I’ll be writing a few more posts in the next couple days.  One will most definitely be a request for music suggestions and/or playlists.  Once the last touches are on the car, I’ll post a gallery of photos.  And I will definitely be GoPro-ing and live-tweeting the trip as I go.  Wish me luck!

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10 responses to “Love: It’s What Makes a Subaru MY Subaru

  1. Mike Jordan

    Sorry Hon; couldn’t afford the primary buffer panel and port compression coil, but was able to install a reconditioned flux capacitor.
    L/Dad

  2. Meena Mehta

    I love this!

  3. There is a romance about the open road, and I think it’s an experience that is distinctly American. Everyone should be so lucky to have the opportunity that people like us have had–literally driving from one ocean to another across the widest part of a continent. Doing it solo was a sort of spiritual experience for me (I had a lot of time for soul-searching), and I highly recommend taking the time to have those long, difficult conversations with yourself.

    You’ve probably seen the vlogumentary I produced when I did the drive from Atlanta (not quite as many miles, but close). Betty did a fantastic job despite her shredded ragtop, but I lost one speaker along the way (the other went out several months later), and she’s been given a new lease on life here in southern California!

    Some things I will note along your route:

    The volunteers at the welcome centre in Salisaw, OK were warm and obliging. Oklahoma City is located about 1/4 mile from the sun. Stop in Shamrock, TX and visit “Luigi’s Casa Della Tires”. There’s a Starbucks located next to the Walmart off I-40 in Amarillo with a pretty cool night crew (if they’re still there). Bugs Bunny was right about Albuquerque. Stop at the Continental Divide and breathe the air for a few minutes. Don’t stop in Flagstaff. Mind the potholes on the western side of the AZ Divide. Guns are okay to bring into CA, but you’d better not have any fruits or veggies! Your last chance for Dunkin Donuts is at the Greyhound depot in Barstow. The rest of the route you should know pretty well 🙂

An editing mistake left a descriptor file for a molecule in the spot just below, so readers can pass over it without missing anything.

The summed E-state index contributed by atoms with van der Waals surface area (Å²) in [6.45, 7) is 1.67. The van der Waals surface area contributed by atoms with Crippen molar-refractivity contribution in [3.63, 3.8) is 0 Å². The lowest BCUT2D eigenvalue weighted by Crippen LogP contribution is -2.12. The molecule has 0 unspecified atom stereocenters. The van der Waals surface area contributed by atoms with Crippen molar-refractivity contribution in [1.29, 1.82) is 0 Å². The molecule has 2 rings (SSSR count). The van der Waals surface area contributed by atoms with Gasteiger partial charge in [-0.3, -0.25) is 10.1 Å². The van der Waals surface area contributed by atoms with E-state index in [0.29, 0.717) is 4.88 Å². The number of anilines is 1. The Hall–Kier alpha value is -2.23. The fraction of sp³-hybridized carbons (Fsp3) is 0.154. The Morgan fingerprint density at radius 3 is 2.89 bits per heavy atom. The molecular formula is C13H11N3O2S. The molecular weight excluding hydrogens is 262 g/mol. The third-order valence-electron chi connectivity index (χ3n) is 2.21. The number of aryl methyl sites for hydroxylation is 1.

P.S.: Paul Van Dyk makes for one of the best nighttime driving companions, too!

    • I actually have *not* seen the vlogumentary. Send it my way!

      S. let me borrow his GoPro – I’m thinking of doing a timelapse from my dash of the whole trip… Need to figure out how do that effectively given GP hard drive space. I also have like a day to figure it out. Suggestions are welcome.

      There’s Dunkin in SoCal now, or had you forgotten 😉

      • Yes, there are Dunkins in SoCal, but I have a Yum Yum next door. I was just pointing out that “last chance” opportunity for you before you turn north.

        The Great American Road Trip is a vlogumentary in six parts: http://airbornesurfer.com/2011/10/the-great-american-road-trip-part-1/

        Also, speaking of timelapse, I recycled some footage: http://airbornesurfer.com/2012/01/coast-to-coast-in-ten-minutes/

        TImelapse shouldn’t need too much space on the GP, but you could take a few minutes to download everything when you inevitably stop for gas, food, or lodging. I would only hit the interesting scenery, though, instead of a true timelapse; unless you were doing it for art’s sake, there’s not going to be much to see when the sun goes down.

      • I don’t plan to drive much after sundown. I’m an early morning driver. Hate driving in the dark if I don’t have to.

        I’ll check out the vid. Thanks for the link!

  4. Yes, there are Dunkins in SoCal, but I have a Yum Yum next door. I was just pointing out that “last chance” opportunity for you before you turn north.

    The Great American Road Trip is a vlogumentary in six parts: http://airbornesurfer.com/2011/10/the-great-american-road-trip-part-1/

    Also, speaking of timelapse, I recycled some footage: http://airbornesurfer.com/2012/01/coast-to-coast-in-ten-minutes/

    TImelapse shouldn’t need too much space on the GP, but you could take a few minutes to download everything when you inevitably stop for gas, food, or lodging. I would only hit the interesting scenery, though, instead of a true timelapse; unless you were doing it for art’s sake, there’s not going to be much to see when the sun goes down.

  5. Pingback: Road Trip 2015 Entry 1: Car Upgrades and Music Requests | Holly Jordan